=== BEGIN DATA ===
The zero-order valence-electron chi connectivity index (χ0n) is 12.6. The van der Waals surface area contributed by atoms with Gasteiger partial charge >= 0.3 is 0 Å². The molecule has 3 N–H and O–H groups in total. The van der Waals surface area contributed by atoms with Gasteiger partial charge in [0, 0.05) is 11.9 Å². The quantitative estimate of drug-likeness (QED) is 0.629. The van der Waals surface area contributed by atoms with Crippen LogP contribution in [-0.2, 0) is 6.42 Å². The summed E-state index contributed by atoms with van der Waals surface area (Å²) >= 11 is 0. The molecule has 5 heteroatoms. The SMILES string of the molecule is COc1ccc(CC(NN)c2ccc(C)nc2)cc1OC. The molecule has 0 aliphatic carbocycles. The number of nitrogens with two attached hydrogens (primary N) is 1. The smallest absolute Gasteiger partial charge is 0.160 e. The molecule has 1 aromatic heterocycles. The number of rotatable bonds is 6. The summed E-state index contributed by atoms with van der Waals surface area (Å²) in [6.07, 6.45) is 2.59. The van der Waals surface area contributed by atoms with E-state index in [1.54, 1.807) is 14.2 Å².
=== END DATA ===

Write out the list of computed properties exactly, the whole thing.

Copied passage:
The zero-order valence-electron chi connectivity index (χ0n) is 12.6. The van der Waals surface area contributed by atoms with Gasteiger partial charge >= 0.3 is 0 Å². The molecule has 3 N–H and O–H groups in total. The van der Waals surface area contributed by atoms with Gasteiger partial charge in [0, 0.05) is 11.9 Å². The quantitative estimate of drug-likeness (QED) is 0.629. The van der Waals surface area contributed by atoms with Crippen LogP contribution in [-0.2, 0) is 6.42 Å². The summed E-state index contributed by atoms with van der Waals surface area (Å²) >= 11 is 0. The molecule has 5 heteroatoms. The SMILES string of the molecule is COc1ccc(CC(NN)c2ccc(C)nc2)cc1OC. The molecule has 0 aliphatic carbocycles. The number of nitrogens with two attached hydrogens (primary N) is 1. The smallest absolute Gasteiger partial charge is 0.160 e. The molecule has 1 aromatic heterocycles. The number of rotatable bonds is 6. The summed E-state index contributed by atoms with van der Waals surface area (Å²) in [6.07, 6.45) is 2.59. The van der Waals surface area contributed by atoms with E-state index in [1.54, 1.807) is 14.2 Å².